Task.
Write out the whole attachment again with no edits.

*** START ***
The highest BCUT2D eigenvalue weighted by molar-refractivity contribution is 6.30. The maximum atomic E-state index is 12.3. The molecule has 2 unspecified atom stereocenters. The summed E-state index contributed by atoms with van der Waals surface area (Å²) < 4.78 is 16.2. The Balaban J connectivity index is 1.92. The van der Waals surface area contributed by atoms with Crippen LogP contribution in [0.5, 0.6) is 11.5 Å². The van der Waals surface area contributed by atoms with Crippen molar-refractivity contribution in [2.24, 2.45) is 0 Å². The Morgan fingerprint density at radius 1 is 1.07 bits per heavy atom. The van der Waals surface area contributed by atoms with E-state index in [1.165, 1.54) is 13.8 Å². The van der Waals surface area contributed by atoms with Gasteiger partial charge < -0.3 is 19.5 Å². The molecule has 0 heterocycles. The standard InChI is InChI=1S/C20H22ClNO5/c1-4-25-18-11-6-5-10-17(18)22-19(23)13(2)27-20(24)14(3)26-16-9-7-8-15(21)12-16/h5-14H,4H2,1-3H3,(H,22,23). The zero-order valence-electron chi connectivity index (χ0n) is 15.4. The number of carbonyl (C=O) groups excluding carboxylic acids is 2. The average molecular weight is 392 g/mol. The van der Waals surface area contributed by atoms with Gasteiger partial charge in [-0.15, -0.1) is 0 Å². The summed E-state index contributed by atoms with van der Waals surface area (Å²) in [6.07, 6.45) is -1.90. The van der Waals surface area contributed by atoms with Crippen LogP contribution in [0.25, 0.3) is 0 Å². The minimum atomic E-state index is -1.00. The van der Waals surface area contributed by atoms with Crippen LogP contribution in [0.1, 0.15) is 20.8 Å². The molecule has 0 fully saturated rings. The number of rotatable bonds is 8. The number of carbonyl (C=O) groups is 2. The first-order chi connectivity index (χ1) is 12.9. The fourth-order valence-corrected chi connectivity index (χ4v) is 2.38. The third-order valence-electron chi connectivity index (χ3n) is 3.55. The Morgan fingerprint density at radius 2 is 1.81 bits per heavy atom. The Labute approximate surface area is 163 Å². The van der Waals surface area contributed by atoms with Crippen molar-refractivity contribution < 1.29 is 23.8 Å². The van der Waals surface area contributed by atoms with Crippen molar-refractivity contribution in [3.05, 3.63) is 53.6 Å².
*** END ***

The highest BCUT2D eigenvalue weighted by molar-refractivity contribution is 6.30. The maximum atomic E-state index is 12.3. The molecule has 2 unspecified atom stereocenters. The summed E-state index contributed by atoms with van der Waals surface area (Å²) < 4.78 is 16.2. The Balaban J connectivity index is 1.92. The van der Waals surface area contributed by atoms with Crippen LogP contribution in [0.5, 0.6) is 11.5 Å². The van der Waals surface area contributed by atoms with Crippen molar-refractivity contribution in [2.24, 2.45) is 0 Å². The Morgan fingerprint density at radius 1 is 1.07 bits per heavy atom. The van der Waals surface area contributed by atoms with E-state index in [1.165, 1.54) is 13.8 Å². The van der Waals surface area contributed by atoms with Gasteiger partial charge < -0.3 is 19.5 Å². The molecule has 0 heterocycles. The standard InChI is InChI=1S/C20H22ClNO5/c1-4-25-18-11-6-5-10-17(18)22-19(23)13(2)27-20(24)14(3)26-16-9-7-8-15(21)12-16/h5-14H,4H2,1-3H3,(H,22,23). The zero-order valence-electron chi connectivity index (χ0n) is 15.4. The number of carbonyl (C=O) groups excluding carboxylic acids is 2. The average molecular weight is 392 g/mol. The van der Waals surface area contributed by atoms with Gasteiger partial charge in [-0.15, -0.1) is 0 Å². The summed E-state index contributed by atoms with van der Waals surface area (Å²) in [6.07, 6.45) is -1.90. The van der Waals surface area contributed by atoms with Crippen LogP contribution in [0.25, 0.3) is 0 Å². The minimum atomic E-state index is -1.00. The van der Waals surface area contributed by atoms with Crippen LogP contribution in [0.1, 0.15) is 20.8 Å². The molecule has 0 fully saturated rings. The number of rotatable bonds is 8. The number of carbonyl (C=O) groups is 2. The first-order chi connectivity index (χ1) is 12.9. The fourth-order valence-corrected chi connectivity index (χ4v) is 2.38. The third-order valence-electron chi connectivity index (χ3n) is 3.55. The Morgan fingerprint density at radius 2 is 1.81 bits per heavy atom. The Labute approximate surface area is 163 Å². The van der Waals surface area contributed by atoms with Crippen molar-refractivity contribution < 1.29 is 23.8 Å². The van der Waals surface area contributed by atoms with Crippen molar-refractivity contribution in [3.05, 3.63) is 53.6 Å².